Another almost normal country tune by Ween. That should have been the title of this track. Fun fact about this song is that about a whole minute of the song was cut by the studio because of a Muhammad Ali quote that was featured at the end (so recalls the record producer). Now the song abruptly ends. Either way, this track is a fine groovy tune. 

No More Country Greats

This album is… something. Even after trying to write about it, I still can’t figure out if I like the whole thing, three tracks or nothing because it’s tainted by “Piss up a Rope”, “Mister Richard Smoker” and “Japanese Cowboy”.

You know, you are welcome to form your own opinion on this. Cool. That works. But also, the reason I wrote about this album is because I had a sudden urge like my aforementioned Oreo binging behavior to cram something down my ears and into my head that reminded me of something I’d left behind in high school. (I’m still lookin’ for that something because this album helped me find nothing).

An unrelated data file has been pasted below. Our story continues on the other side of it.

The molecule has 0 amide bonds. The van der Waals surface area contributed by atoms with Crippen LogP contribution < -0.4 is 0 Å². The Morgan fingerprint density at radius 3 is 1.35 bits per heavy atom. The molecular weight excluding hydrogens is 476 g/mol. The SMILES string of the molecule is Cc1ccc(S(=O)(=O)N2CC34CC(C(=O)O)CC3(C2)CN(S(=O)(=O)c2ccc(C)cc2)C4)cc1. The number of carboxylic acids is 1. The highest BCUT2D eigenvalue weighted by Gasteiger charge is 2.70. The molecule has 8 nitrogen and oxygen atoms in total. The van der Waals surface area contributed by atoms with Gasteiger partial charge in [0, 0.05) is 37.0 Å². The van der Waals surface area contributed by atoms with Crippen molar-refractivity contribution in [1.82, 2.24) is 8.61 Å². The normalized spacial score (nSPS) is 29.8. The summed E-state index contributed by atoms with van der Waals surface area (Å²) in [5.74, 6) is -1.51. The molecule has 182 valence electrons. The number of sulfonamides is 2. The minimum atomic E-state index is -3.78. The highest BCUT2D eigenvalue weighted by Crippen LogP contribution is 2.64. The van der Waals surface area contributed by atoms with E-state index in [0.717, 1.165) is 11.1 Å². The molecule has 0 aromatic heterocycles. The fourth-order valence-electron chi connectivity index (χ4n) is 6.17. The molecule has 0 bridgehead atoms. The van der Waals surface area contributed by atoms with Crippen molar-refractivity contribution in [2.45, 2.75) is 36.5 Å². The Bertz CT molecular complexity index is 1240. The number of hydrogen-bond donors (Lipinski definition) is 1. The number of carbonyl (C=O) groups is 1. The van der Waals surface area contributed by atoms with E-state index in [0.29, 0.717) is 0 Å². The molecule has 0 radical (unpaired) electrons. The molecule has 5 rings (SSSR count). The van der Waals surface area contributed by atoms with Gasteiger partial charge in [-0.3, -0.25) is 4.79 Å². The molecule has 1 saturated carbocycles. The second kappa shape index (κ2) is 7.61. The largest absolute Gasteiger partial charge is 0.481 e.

Kind of cool news about Ween: they’ll be on tour in the Raleigh area in April, so if you like their music you can find tickets to their shows online.